16 Sep Gardens (and relationships) take time!
When we left the city some years ago, we chose a garden with enough space to do pretty much anything we wanted. Our dreams were far in excess of any gardening we’d ever taken on previously. Conversations about plant species sprouted into our repertoire. We’d devour gardening magazines and enjoy sprightly debate about whose idea on any number of planning decisions had most merit.
It was a love affair and the future was plump with promise. In our mind’s eye we could already see the vegetable boxes bursting with crop, lush greenery cascading from garden beds, smooth green lawns with cute little pathways poetically linking it all together. We invested weekends digging, mulching, weeding, planting, and watering. When we needed inspiration or direction, the local nursery was an endless fountain of reassuring solutions.
Following this enterprising and productive flurry came a delicious “honeymoon” period, when everything played out just as we’d dreamed it would be. It felt so wholesome, that meander down to the veggie patch to gather fresh produce for dinner! Produce was abundant and, we assumed, abundance would go on forever.
Then, and inevitably, busy schedules intervened. Weekend planning was punctuated by the need to maintain the garden. And the garden needed more maintaining with the passing of every weekend. We battled with tangled vines just to reach the fruits of our labour. We ripped armloads of weeds only to be promised swift weed regrowth and sore lower backs for our efforts. Pests, birds, wallabies, kangaroos, and even wild deer stole mercilessly: at first, just our food. Over time they returned to steal more: our enthusiasm, resolve, resourcefulness, and finally, our will to care.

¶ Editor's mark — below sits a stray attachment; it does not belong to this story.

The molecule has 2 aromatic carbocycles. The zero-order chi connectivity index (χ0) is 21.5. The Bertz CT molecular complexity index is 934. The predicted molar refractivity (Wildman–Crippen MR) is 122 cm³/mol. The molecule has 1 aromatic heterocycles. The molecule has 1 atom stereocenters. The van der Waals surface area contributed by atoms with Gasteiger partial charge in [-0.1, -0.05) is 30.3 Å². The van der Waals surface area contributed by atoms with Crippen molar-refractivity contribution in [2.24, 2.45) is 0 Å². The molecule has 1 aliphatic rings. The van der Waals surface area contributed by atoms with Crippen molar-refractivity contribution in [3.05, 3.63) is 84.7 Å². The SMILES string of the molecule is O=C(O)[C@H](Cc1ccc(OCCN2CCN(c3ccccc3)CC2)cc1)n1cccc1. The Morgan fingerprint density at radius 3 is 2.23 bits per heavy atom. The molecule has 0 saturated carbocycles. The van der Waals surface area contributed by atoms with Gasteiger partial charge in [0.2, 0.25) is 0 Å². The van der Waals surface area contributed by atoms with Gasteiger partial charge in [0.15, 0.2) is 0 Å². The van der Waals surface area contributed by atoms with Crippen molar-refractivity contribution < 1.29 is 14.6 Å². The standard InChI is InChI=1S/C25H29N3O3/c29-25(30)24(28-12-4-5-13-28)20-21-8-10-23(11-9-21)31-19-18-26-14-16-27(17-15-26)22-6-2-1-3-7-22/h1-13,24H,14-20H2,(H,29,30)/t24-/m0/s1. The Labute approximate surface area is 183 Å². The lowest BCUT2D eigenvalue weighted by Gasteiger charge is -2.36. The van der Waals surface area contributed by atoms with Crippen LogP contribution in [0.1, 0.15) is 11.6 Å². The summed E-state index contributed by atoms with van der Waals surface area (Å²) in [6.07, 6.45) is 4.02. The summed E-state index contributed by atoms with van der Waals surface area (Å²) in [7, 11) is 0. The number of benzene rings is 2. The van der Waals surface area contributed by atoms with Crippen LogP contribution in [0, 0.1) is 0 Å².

There was a chasm of difference between our dreams and the hard and consistent work of making them a lasting reality. And the analogy is obvious, isn’t it? Falling in love and embarking on a robust future together is easy during those early months and years of promise. But how many couples reach the end of the honeymoon phase (and this is inevitable, even if it can take a few years), only to find themselves overwhelmed by the sheer reality of keeping a marriage productive and “disease free” during decades of changing seasons ahead?
Relationships can be the easiest and most effortless thing we’ll ever enjoy. And they will also be the most difficult. Ask anyone in a truly happy long term relationship and you’ll always hear that creating relationships that really thrive takes hard work. It’s a daily process of cultivation, and it’s about committing to that relationship as priority number one. And contrary to what movies may tell us, it’s not the fancy dinner dates or champagnes at sunset that matter most. Rather, it’s our consistent investment of energy and time into the small things: the irritations, misunderstandings, and shortcomings. It’s about tending to them before they grow into big things that become overgrown and unsalvageable. It’s these little “weeds”, so tempting to avoid or ignore, that offer the biggest opportunity for healthy relationship growth.
We don’t live in that home with the garden anymore. We didn’t leave because of the garden, but admittedly, for now we’ve chosen a home with a garden that’s decidedly “easy care”. We buy our veggies from someone else who’s done all that hard work. We bought a pot of basil, but I noticed it yesterday and it’s shrivelled up. I guess we both forgot to water it. But it’s OK, it was just a plant in a pot. It’s all about priorities.